When daylight dawned, I stepped on to the verandah to greet the open plains, when an exotic-looking bird, identified later as the red-billed hornbill, made bold to land within a foot of me. As the day wore on, I realized that there was no getting away from hornbills - red-billed, yellow-billed or African grey - that hovered around us ubiquitously.  In Samburu, it is possible to take birds as tame but this perception is misplaced; they are as wild as nature designed them, it is just that they have been so protected and undisturbed here that they have come to trust humans totally. Add to that their own curiosity quotient for this strange two-legged creature and you’ll see why they are checking you out at close quarters. It appeared to me that Samburu resembled verdant Tsavo this season, where birds were more prominently visible than mammals. It is here for the first time that I saw the vulturine guinea fowl, country cousin to the helmeted guinea fowl, more abundantly observed in most other parks. Striking in its cobalt-blue plumage, the red-eye peers fearlessly into the camera. Similarly, a Thicknee (also called stone curlew) pattering by the roadside, stops as I reach out for my camera, faces me, and poses unafraid.


Kirk's Dik Dik
While the change in weather served us Nairobi-residents well, the weed that swarmed the acacia woods and hid the game was a spoilsport. The very sparseness of African savannas or woodlands affords unhindered viewing and enables easy sighting of wildlife. Dry weather or desert conditions also mean that the wildlife congregate or head towards water bodies, that predators and prey lurk around specific trajectories and can be trailed or tracked. But with plenty of rains and fodder, the animals disperse over a larger range making spotting a challenge. For a long time, all we saw were the dainty dik-diks and the gargantuan elephants. Doe-eyed dik-diks cavorting on the paths would jink in a sprightly manner and disappear in the bush at our advance. Kirk’s Dik Diks, often found in pairs, are so devoted to each other, that when one of them dies the other ‘commits suicide’. “When one of the pair dies, its partner gets so traumatized that it deliberately exposes itself to a predator,” says my son who is a better guide than the best ones I have come across!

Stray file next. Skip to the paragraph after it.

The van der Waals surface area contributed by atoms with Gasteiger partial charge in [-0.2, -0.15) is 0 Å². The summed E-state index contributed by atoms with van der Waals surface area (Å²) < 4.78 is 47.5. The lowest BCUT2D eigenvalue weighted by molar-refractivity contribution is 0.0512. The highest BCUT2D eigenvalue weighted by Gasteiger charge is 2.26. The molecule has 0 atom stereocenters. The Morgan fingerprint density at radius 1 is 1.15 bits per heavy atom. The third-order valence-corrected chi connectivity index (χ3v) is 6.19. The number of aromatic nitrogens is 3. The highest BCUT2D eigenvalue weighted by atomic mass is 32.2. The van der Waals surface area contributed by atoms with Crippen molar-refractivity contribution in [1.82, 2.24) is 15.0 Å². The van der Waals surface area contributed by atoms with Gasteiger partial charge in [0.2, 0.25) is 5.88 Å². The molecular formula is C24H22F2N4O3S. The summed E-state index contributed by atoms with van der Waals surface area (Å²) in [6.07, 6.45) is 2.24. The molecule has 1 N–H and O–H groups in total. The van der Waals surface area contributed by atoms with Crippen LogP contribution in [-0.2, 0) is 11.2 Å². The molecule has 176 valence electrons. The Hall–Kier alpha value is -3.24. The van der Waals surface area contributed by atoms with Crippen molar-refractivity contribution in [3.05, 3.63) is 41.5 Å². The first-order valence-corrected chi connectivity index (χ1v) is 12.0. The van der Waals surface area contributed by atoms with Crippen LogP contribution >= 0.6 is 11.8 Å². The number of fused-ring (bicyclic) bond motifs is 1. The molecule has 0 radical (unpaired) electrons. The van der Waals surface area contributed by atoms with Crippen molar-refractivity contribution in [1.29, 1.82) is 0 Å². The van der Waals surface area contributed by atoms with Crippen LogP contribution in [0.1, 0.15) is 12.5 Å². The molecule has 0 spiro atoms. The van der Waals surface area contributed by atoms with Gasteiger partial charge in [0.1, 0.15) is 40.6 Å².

Mousy-looking Gerenuk gazelle

In the African ‘jungles’ whether you see the big cats or not, whether you tick off the Big Five or not, you cannot miss the zebras.  But Samburu’s special species of zebra seemed to have crawled into the weed work! Grevy’s zebra were conspicuous by their absence and four game drives could not elicit their presence. We did see the mousy-faced Gerenuk antelope, but the glut of food meant that the antelopes had no need to stand on their hind legs and extend for out-of-reach foliage  - a quintessential  Samburu snapshot. A herd of Beisa Oryx, a desert species, presented itself but looked out of place in the prosperous veldt. Even as I was wowing the black stripes on their grey muscular bodies and their spear-like elongated horns, the guide hurtled past in unusual hurry. He had been alerted of lionesses nearby. Unknown to the Oryx, a lioness was stealthily stalking them and a tense drama was building up. “The lioness has to tackle the Oryx skilfully; any wrong move can result in the Oryx goring the lioness to death,” informs the guide. Why then, I wonder, does the lioness bother to hunt the Oryx when it can settle for an easier prey.

After a long interval sensing that it wasn’t going to be easy to hunt the herd through the thick tall foliage, the lioness relaxed and gave up the chase. In this park, at one point of time, a lioness and an Oryx had a strange association which has come to be a legend. More than a decade back, a lioness adopted an Oryx calf and took it under its wings. The lioness’ motherly instincts toward the Oryx were so strong that after the calf died due to starvation, it went on to adopt another, this time allowing it to go to its biological mother for suckling! Of course, the calf fell prey to a male lion, as was bound to happen.   

Perhaps, the most memorable Samburu scene would be that of a leopard, at dusk, resting nonchalantly, silhouetted against an olive tree. It is a fitting finale that where the foliage had swallowed all animals away from sight  we should see the ever-elusive and reclusive cat openly dangling in air. But above all, Samburu is a land of elephants. We saw waves upon waves of elephant clans, contentedly, foraging through the greens, so close we could have touched them if we wanted to!

Note: Safari Salama is a greeting in KiSwahili which translates as "Bon Voyage" or "...Good trip".

All Photographs in this blog and website are the Author's Original work/Copyright.